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In computer science, we talk about abstract data-types rather than abstract algebras, and we talk about implementations rather than models. They amount to the same thing. In theorem proving, we use precisely the same syntactic machinery to define group theory and its models as we do to define say, the abstract data-type of sets and its implementations.SpeedOfSound wrote:I discovered a new set of tinker toys.

About a year ago I ran into a serious issue with NS that is only hinted at by your mention of models above. Up against a mathematical wall and looking for a way in.

You need quite a bit of extra machinery to pull this sort of thing off and get it type-checked. In Java, you can define interfaces for your abstract types and define classes implementing those interfaces for the models. In C++, you use the keyword "abstract" explicitly for the interfaces. In ML, you have signatures and structures. If you don't have these extra bits of machinery, you are shit out of luck.

But one thing you do have in some of these languages is type-polymorphism. In Java and C#, this is called "generics". And it's pretty powerful.

I encountered a blog last year which has the snappy title "Abstract types are existential types!" I didn't read the blog at the time. The title was beautiful enough. It was declaring that when we talk in abstractions, as in abstract algebra, we are really just talking in existentials. To say that something exists is to form an abstraction and to form an abstraction is just to say that something exists.

It's basically a cool play on words. After reading it, I went ahead and used the standard intuitionistic encoding of existential quantifiers by the universal quantifier, used the fact that universal quantifiers are effectively type-polymorhism, and, using the play on words that abstraction is existence, I wrote the following program which encodes the expressive power of structure/signature and interface/implementation using rank-n type-polymorphism.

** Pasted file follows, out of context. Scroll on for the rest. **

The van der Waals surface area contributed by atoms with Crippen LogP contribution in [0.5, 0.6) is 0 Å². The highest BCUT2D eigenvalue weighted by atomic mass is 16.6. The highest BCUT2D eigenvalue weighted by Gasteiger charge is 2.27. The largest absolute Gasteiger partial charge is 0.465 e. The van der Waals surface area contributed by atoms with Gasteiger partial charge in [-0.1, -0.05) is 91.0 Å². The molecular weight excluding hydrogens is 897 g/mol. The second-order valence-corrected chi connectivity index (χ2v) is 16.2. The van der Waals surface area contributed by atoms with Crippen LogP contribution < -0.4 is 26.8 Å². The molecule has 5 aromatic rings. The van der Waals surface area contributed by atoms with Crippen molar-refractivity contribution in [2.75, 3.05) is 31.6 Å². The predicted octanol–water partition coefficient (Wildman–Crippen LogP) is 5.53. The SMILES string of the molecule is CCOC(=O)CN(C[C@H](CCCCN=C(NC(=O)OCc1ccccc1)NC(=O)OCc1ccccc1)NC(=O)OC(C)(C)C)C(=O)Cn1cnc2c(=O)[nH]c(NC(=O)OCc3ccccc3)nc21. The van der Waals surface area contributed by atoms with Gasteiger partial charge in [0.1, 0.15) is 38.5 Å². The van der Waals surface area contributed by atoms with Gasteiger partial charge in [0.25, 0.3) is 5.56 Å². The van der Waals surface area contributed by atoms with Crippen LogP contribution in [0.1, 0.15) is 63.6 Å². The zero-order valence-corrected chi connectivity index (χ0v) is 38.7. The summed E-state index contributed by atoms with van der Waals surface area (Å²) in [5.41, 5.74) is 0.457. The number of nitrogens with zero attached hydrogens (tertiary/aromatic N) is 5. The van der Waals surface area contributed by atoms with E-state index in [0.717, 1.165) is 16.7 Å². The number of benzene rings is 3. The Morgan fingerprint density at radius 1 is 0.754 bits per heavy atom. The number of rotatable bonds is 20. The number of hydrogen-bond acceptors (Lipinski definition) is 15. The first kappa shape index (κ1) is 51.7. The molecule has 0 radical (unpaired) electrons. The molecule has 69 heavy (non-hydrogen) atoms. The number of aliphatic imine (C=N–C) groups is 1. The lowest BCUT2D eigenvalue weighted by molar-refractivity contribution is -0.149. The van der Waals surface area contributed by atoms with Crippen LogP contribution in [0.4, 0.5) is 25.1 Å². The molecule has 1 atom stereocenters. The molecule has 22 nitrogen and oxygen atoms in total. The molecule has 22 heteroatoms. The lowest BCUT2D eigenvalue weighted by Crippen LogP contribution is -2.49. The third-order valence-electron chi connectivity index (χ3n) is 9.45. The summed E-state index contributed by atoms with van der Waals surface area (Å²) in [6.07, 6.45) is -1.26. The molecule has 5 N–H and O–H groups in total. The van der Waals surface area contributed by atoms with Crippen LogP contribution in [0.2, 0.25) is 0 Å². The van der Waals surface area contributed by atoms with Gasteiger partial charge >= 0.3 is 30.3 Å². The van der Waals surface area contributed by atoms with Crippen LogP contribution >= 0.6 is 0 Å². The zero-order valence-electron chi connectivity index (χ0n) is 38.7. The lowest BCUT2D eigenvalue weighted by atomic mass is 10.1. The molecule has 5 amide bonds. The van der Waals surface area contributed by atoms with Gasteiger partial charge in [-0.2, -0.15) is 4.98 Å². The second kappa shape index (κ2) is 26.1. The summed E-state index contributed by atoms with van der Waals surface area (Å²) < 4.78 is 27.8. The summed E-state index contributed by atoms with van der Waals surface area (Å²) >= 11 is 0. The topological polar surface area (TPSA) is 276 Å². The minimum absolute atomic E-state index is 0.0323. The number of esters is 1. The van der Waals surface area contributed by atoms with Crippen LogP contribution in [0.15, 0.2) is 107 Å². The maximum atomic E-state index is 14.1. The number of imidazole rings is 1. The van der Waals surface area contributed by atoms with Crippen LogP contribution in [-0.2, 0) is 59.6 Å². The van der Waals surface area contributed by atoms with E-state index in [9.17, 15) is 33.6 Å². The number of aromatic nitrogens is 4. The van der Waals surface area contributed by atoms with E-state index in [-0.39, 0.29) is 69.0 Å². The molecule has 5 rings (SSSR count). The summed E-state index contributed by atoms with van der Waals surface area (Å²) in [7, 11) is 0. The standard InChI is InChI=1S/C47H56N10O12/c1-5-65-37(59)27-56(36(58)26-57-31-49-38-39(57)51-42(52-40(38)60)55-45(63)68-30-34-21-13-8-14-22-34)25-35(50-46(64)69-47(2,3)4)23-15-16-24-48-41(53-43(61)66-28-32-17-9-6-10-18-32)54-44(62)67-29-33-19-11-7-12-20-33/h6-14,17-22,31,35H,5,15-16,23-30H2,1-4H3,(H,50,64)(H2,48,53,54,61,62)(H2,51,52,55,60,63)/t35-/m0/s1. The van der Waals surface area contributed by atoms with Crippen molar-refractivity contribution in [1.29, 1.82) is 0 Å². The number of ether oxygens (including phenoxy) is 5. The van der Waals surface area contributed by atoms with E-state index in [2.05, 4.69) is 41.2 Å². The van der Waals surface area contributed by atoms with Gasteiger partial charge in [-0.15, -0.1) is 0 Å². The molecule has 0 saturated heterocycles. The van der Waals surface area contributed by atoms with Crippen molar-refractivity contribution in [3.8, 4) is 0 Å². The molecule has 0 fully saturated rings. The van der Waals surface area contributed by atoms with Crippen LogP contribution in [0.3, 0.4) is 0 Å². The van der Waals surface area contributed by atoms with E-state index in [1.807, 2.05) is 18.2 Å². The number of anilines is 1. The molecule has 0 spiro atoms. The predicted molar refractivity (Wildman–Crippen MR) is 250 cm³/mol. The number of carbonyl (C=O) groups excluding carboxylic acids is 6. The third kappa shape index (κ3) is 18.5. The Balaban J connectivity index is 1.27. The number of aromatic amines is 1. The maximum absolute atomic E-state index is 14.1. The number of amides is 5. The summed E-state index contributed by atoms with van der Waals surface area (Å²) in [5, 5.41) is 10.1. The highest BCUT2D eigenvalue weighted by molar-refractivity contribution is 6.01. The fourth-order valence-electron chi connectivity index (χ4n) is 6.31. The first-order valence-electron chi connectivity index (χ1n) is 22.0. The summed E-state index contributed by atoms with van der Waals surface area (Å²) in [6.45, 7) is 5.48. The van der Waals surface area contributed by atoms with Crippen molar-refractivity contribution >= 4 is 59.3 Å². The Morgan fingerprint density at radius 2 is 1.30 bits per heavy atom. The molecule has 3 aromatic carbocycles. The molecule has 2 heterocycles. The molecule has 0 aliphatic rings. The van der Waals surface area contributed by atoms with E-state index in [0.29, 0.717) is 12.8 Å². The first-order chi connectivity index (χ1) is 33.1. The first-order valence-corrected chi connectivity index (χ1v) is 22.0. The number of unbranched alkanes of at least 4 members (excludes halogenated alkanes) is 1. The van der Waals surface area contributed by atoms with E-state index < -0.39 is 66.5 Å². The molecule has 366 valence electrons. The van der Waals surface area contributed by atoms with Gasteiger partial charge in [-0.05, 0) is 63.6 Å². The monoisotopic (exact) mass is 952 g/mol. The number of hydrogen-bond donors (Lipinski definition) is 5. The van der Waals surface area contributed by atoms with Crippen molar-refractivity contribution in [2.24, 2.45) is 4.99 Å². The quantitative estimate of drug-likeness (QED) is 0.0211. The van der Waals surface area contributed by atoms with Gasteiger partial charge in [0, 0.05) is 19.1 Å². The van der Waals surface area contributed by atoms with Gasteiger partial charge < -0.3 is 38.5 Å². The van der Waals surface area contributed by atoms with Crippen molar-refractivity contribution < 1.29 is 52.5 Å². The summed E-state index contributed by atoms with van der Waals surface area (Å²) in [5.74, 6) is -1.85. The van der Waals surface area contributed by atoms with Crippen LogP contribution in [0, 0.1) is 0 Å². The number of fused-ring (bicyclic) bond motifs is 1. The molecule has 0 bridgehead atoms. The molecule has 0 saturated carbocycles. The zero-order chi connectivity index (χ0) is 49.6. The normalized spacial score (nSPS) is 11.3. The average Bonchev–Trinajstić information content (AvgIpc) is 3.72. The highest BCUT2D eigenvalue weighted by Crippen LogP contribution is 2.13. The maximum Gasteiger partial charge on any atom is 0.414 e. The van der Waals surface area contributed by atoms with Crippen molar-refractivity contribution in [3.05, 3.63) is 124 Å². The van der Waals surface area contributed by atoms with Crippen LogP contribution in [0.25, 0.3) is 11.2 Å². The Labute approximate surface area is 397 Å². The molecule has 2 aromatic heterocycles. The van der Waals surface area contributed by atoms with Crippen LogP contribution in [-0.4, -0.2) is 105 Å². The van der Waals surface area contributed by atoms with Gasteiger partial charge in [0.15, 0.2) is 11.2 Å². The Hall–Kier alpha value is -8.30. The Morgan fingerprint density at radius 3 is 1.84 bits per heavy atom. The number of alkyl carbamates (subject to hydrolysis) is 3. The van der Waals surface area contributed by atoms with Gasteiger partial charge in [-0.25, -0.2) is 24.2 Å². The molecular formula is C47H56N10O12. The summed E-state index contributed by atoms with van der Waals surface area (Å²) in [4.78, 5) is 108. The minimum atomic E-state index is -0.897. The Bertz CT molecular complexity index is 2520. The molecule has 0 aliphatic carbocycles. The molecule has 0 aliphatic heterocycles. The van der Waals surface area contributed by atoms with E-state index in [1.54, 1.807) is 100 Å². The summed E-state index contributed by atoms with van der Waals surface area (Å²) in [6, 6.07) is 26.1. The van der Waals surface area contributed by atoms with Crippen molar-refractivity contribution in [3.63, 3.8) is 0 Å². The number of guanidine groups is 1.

- Code: Select all
`{-# LANGUAGE RankNTypes, ImpredicativeTypes, ScopedTypeVariables #-}`

import qualified Data.Set as S

import Data.List (insert)

-- The type of first-class abstract collections.

-- The basic idea is that abstract types have existential type, and

-- with the right extensions, "exists x. p" can be rendered as

-- "(forall a. p -> r) -> r." In this case, p is a tuple (or record)

-- containing the particular implementation of a collection. This

-- implementation is thrown to a continuation which must generalise

-- over the abstract type a. For this, we need at least rank-2

-- polymorphism, and it has to be impredicative for some reason.

-- Notice also that the type has higher-order kind, since type a has

-- kind * -> *.

type Collection r

= ( forall a. ( forall b. Ord b => a b

, forall b. Ord b => b -> a b -> a b

, forall b. Ord b => a b -> [b]) -> r) -> r

list :: Collection r

list k = k ([], (:), id)

set :: Collection r

set k = k (S.empty, S.insert, S.elems)

bag :: Collection r

bag k = k ([], insert, id)

-- Silly example, pushing two lists through a collection type.

viaCollection :: (Ord a,Ord b)

=> Collection ([a],[b]) -> ([a],[b]) -> ([a],[b])

viaCollection c (xs,ys) = c f

where f (empty :: forall b. Ord b => a b

,insert :: forall b. Ord b => b -> a b -> a b

,elems :: forall b. Ord b => a b -> [b])

= (elems $ foldr insert empty xs,

elems $ foldr insert empty ys)